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Full text of "The Diary Of John Evelyn Vol-2"

DIARY   OP                             LONDON

up two or three free schools at his own charges. Besides
this, he was of an exemplary, holy life, took great pains
in constantly preaching, and incessantly employing him-
self to promote the service of God botji in public and
private. I never knew a man of a more universal and
generous spirit, with so much modesty, prudence, and
piety.

The great victory of King William's army in Ireland
was looked on as decisive of that war. The French
General, St. Ruth, who had been so cruel to the poor
Protestants in France, was slain, with divers of the best
commanders; nor was it cheap to us, having 1,000 killed,
but of the enemy 4,000 or 5,000.

26th July, 1691. An extraordinary hot season, yet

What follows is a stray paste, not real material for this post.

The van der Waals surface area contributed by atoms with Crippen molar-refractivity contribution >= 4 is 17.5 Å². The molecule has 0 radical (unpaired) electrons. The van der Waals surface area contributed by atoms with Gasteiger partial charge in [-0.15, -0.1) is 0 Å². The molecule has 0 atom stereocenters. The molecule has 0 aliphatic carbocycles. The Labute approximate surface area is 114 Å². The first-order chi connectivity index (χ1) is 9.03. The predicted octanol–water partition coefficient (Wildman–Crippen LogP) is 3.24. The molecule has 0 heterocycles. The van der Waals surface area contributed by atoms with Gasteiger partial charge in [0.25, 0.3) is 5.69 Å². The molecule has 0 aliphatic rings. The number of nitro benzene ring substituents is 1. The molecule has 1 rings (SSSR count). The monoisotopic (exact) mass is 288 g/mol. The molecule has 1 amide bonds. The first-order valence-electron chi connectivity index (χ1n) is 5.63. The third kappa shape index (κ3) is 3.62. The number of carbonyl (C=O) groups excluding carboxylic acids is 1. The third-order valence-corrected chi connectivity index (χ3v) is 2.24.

refreshed by some thundershowers.

28th July, 1691.    I went to Wotton.

2d August, 1691. No sermon in the church in the after-
noon, and the curacy ill-served.

16th August, 1691. A sermon by the curate; an honest
discourse, but read without any spirit, or seeming con-
cern; a great fault in the education of young preachers.
Great thunder and lightning on Thursday, but the rain
and wind very violent. Our fleet come in to lay up the
great ships; nothing done at sea, pretending that we
cannot meet the French.

13th September, 1691. A great storm at sea; we lost
the "Coronation'* and ^Harwich,>} above 600 men perishing.

i4th October, 1691. A most pleasing autumn. Our
navy come in without having performed anything, yet
there has been great loss of ships by negligence, and
unskillful men governing the fleet and Navy board.

7th November, 1691. I visited the Earl of Dover, who
having made his peace with the King, was now come
home. The relation he gave of the strength of the
French King, and the difficulty of our forcing him to
fight, and any way making impression into France, was
very wide from what we fancied.

8th to 3oth November, 1691. An extraordinary dry and
warm season, without frost, and like a new spring; such
as had not been known for many years. Part of the
King's house at Kensington was burned.

6th December, 1691. Discourse of another PLOT, in which
several great persons were named, but believed to be ang the best editions of useful books,